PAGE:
Stocks were mixed Friday after a measure of consumer sentiment hit the lowest level since 1982. Traders also closely watched earnings season, as results from American Express (AXP) impressed investors but Microsoft's (MSFT) profits fell short.
Microsoft posted earnings of 47 cents per share, vs. 50 cents a year ago. Revenue rose slightly. The software maker expects earnings of $2.13 to $2.19 per share next year.
American Express reported earnings of 84 cents per share, vs. 90 cents. Revenue, up 11%, was stronger than expected, with international sales making up for weakness in the U.S., the company said.
The final reading for the consumer sentiment index was 62.6 in April, down from 69.5 in March. "The recent acceleration in the loss in confidence indicates a longer and potentially deeper recession," said Richard Curtin, director of the Reuters/University of Michigan Surveys of Consumers. Consumers also expect much higher prices, with the survey's inflation gauge at 4.8%.
"Historically, the most accurate real-time signal of recession has been consumer confidence," says Ryan Sweet of Moody's Economy.com. "This level of confidence is not only consistent with a recession, it is beginning to suggest a severe recession."
Still, blue chip stocks managed to end higher Friday. The Dow Jones industrial average rose 42.91 points, or 0.33%, to 12,891.86. And the broader S&P 500 was up 9.02 points, or 0.65%, to 1,397.84. But the tech-heavy Nasdaq composite index fell 5.99 points, or 0.25%, to 2,422.93.
On the New York Stock Exchange, 19 stocks moved higher for every 12 in negative territory. On the Nasdaq, the ratio was 16 to 12 positive.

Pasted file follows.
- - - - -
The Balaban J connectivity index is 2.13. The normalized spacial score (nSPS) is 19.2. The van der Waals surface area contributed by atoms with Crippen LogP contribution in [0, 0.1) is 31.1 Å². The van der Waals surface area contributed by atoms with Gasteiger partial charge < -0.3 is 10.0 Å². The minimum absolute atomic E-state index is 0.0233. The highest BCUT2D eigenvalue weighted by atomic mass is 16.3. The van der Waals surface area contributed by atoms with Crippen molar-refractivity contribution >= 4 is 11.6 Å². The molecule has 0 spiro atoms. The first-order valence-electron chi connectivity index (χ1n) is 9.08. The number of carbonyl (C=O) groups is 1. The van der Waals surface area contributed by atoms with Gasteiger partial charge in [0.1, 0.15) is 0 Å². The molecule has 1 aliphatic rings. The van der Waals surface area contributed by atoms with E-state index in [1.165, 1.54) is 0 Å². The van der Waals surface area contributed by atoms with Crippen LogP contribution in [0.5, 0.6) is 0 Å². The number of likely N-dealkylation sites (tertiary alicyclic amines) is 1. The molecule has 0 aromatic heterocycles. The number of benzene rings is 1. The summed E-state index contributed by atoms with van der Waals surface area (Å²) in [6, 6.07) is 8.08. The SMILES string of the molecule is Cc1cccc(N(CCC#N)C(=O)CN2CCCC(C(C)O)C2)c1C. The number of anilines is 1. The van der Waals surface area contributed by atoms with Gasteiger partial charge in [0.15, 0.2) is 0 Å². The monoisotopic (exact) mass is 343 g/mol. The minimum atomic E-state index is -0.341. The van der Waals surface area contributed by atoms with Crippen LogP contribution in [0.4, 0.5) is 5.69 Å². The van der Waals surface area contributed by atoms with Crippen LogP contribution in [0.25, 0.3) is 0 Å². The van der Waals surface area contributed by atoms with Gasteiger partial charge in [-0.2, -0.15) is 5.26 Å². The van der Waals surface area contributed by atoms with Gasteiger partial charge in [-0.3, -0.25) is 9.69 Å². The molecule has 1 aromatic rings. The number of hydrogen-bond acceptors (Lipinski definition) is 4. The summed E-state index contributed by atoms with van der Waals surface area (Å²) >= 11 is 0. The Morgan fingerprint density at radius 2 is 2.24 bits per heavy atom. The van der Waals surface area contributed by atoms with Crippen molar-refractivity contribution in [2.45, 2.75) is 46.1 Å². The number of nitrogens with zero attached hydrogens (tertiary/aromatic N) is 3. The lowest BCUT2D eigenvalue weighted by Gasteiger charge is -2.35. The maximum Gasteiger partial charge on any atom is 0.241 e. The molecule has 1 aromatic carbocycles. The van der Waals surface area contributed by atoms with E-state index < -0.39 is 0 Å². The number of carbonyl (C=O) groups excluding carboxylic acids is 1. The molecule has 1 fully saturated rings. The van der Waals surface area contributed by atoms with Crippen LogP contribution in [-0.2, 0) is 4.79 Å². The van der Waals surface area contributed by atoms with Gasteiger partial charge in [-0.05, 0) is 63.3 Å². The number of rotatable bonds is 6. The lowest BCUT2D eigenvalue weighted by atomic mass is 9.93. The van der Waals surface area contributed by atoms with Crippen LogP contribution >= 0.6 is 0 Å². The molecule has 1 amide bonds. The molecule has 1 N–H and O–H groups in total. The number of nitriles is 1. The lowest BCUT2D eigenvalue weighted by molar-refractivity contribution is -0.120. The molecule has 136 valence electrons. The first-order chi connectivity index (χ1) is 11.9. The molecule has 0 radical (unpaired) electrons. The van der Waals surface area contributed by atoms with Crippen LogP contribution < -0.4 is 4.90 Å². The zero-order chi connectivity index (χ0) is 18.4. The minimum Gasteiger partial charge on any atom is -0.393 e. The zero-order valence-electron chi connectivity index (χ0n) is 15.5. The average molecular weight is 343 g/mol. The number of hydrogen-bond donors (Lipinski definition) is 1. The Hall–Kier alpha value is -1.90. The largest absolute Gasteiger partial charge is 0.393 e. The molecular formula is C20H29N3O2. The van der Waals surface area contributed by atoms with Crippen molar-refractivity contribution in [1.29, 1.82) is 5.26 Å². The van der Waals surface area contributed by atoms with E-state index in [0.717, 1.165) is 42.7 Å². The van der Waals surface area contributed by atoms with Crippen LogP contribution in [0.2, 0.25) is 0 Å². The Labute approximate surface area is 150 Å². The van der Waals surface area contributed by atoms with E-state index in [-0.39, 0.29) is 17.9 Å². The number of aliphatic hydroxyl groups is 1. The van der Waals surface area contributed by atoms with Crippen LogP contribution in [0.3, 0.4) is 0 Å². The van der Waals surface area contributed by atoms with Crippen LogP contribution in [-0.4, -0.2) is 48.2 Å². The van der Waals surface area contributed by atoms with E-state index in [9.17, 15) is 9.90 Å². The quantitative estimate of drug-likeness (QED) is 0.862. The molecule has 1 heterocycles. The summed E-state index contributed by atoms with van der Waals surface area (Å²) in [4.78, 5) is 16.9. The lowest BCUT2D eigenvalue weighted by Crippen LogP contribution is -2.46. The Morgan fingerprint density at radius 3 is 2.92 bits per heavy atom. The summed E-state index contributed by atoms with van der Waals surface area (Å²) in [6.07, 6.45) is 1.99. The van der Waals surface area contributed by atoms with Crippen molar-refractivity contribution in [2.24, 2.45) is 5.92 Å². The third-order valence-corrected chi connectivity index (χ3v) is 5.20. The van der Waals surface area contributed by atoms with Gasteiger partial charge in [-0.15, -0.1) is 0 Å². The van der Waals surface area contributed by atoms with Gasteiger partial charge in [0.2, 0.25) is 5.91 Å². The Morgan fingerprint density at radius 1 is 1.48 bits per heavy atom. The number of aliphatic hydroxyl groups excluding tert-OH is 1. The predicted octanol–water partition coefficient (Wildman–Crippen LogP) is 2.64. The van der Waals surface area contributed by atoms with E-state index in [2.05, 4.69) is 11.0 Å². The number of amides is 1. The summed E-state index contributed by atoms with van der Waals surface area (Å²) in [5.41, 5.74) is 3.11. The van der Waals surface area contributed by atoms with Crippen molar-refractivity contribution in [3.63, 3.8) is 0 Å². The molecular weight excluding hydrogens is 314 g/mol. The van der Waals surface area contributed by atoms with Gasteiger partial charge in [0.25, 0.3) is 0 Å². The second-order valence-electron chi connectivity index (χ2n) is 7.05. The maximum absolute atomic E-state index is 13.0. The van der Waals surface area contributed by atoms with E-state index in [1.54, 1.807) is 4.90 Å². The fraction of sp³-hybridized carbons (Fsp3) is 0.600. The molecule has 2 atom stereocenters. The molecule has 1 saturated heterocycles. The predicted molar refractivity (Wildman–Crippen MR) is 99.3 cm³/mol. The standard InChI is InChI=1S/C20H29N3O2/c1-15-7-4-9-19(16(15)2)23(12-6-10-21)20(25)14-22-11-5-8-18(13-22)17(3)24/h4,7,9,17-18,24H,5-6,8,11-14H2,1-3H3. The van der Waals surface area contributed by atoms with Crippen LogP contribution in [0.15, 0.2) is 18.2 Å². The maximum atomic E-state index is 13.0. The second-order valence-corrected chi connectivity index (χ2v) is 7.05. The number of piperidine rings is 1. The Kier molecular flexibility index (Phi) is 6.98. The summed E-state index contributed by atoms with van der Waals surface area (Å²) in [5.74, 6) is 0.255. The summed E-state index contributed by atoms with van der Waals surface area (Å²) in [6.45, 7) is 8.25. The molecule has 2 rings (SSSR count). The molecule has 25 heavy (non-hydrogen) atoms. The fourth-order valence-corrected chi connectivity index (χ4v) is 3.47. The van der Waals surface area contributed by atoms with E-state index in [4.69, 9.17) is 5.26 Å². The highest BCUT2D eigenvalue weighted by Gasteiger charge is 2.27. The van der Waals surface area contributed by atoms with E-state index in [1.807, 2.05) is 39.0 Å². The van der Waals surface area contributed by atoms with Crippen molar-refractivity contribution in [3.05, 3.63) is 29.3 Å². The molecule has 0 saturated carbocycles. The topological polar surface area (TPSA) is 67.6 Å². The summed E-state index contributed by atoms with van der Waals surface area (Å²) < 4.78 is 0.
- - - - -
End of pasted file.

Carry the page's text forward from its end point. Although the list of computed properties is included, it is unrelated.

Oil prices jumped Friday on news that a U.S. ship fired warning shots in the Persian Gulf. On the NYMEX, June crude oil was up $2.44 to $118.50 per barrel.
Next week, earnings season continues, with 125 members of the S&P 500 reporting results, including Humana (HUM), Archer Daniels Midland (ADM), U.S. Steel (X), General Motors (GM) and Chevron (CVX).
By the end of the week, 75% of the S&P 500 will have posted first quarter earnings. At this point in the earnings season, according to Thomson Reuters, S&P 500 earnings are expected to fall 14.1% from a year ago.
Another major news item next week is the meeting of the Federal Reserve on Tuesday and Wednesday. The Fed is expected to cut interest rates, but many Fed-watchers say it could be the last rate adjustment for a while.
Important economic data next week include a look at first quarter gross domestic product on Wednesday; data on construction spending, auto sales and personal income on Thursday; and a closely watched April jobs report next Friday.
Among other stocks in the news Friday, Altria Group (MO) said it earned 29 cents per share last quarter, down from 33 cents a year ago as the company took charges related to its spin-off of Philip Morris International. Revenue rose 2.8%.
Goodyear Tire & Rubber (GT) posted earnings of 60 cents per share, vs. a loss of 61 cents a year ago. Sales rose 10%.
Baidu.com (BIDU), the Chinese Internet company, posted earnings of 68 cents per share, vs. 67 cents a year ago, on sharply higher revenue of $81.9 million.
ITT Corp. (ITT) posted earnings of 93 cents per share, vs. 74 cents a year ago, as revenue rose 25%. The company raised its 2008 profit forecast.
MEMC Electronic Materials (WFR) reported earnings of 84 cents per share, vs. 58 cents a year ago, as sales were up 14%. The company said demand from customers for semiconductor applications is a bit weaker than typical.
Devry (DV) reported earnings of 53 cents per share, vs. 32 cents a year ago. Revenue rose 18%, and new undergraduate enrollment was up 12.1%.
Downey Financial (DSL) said it would slash its quarterly dividend, from 12 cents per share to 1 cent.
Major European indexes were higher Friday. In London, the FTSE 100 index rose 0.67% to 6,091.40. Paris' CAC 40 index gained 0.99% to 4,978.21, and Germany's DAX index rose 1.1% to 6,896.58.
In Asia, Japan's Nikkei 225 was up 2.38% to 13,863.47, while Hong Kong's Hang Seng index fell 0.64% to 25,516.78.
Treasury prices fell on Friday. The ten-year note fell 10/32 to 96-00/32 for a yield of 3.87%, and the 30-year bond tumbled 24/32 to 96-16/32 for a yield of 4.59%.